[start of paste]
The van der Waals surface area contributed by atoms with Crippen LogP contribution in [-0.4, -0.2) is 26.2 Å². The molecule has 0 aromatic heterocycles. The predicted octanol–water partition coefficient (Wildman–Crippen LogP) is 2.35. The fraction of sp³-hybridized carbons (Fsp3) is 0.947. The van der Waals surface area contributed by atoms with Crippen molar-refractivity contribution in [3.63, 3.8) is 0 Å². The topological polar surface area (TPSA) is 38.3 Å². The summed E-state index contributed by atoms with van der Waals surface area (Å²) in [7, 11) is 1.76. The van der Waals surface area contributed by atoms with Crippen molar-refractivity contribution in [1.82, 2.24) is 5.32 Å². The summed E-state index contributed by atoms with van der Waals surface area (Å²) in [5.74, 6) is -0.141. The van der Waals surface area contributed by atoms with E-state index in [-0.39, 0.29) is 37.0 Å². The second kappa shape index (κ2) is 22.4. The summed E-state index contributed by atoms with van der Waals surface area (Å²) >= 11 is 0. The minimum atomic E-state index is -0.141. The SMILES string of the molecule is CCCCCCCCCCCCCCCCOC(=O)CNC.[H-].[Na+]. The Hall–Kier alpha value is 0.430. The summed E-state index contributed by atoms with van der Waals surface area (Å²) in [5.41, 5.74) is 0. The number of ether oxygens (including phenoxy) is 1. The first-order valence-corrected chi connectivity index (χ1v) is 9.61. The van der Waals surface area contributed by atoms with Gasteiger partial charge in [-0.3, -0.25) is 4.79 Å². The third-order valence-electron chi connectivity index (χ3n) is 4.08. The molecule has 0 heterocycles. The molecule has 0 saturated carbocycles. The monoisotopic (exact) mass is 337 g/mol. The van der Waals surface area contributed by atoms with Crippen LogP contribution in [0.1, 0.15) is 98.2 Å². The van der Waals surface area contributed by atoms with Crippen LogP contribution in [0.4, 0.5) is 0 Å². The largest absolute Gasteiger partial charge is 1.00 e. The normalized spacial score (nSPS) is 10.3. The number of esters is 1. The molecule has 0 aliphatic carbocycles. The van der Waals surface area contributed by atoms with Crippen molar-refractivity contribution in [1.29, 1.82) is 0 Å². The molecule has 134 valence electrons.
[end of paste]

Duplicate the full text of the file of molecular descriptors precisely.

The van der Waals surface area contributed by atoms with Crippen LogP contribution in [-0.4, -0.2) is 26.2 Å². The molecule has 0 aromatic heterocycles. The predicted octanol–water partition coefficient (Wildman–Crippen LogP) is 2.35. The fraction of sp³-hybridized carbons (Fsp3) is 0.947. The van der Waals surface area contributed by atoms with Crippen molar-refractivity contribution in [3.63, 3.8) is 0 Å². The topological polar surface area (TPSA) is 38.3 Å². The summed E-state index contributed by atoms with van der Waals surface area (Å²) in [7, 11) is 1.76. The van der Waals surface area contributed by atoms with Crippen molar-refractivity contribution in [1.82, 2.24) is 5.32 Å². The summed E-state index contributed by atoms with van der Waals surface area (Å²) in [5.74, 6) is -0.141. The van der Waals surface area contributed by atoms with E-state index in [-0.39, 0.29) is 37.0 Å². The second kappa shape index (κ2) is 22.4. The summed E-state index contributed by atoms with van der Waals surface area (Å²) >= 11 is 0. The minimum atomic E-state index is -0.141. The SMILES string of the molecule is CCCCCCCCCCCCCCCCOC(=O)CNC.[H-].[Na+]. The Hall–Kier alpha value is 0.430. The summed E-state index contributed by atoms with van der Waals surface area (Å²) in [5.41, 5.74) is 0. The number of ether oxygens (including phenoxy) is 1. The first-order valence-corrected chi connectivity index (χ1v) is 9.61. The van der Waals surface area contributed by atoms with Gasteiger partial charge in [-0.3, -0.25) is 4.79 Å². The third-order valence-electron chi connectivity index (χ3n) is 4.08. The molecule has 0 heterocycles. The molecule has 0 saturated carbocycles. The monoisotopic (exact) mass is 337 g/mol. The van der Waals surface area contributed by atoms with Crippen LogP contribution in [0.1, 0.15) is 98.2 Å². The van der Waals surface area contributed by atoms with Crippen LogP contribution in [0.4, 0.5) is 0 Å². The largest absolute Gasteiger partial charge is 1.00 e. The normalized spacial score (nSPS) is 10.3. The number of esters is 1. The molecule has 0 aliphatic carbocycles. The van der Waals surface area contributed by atoms with Crippen molar-refractivity contribution in [1.29, 1.82) is 0 Å². The molecule has 134 valence electrons.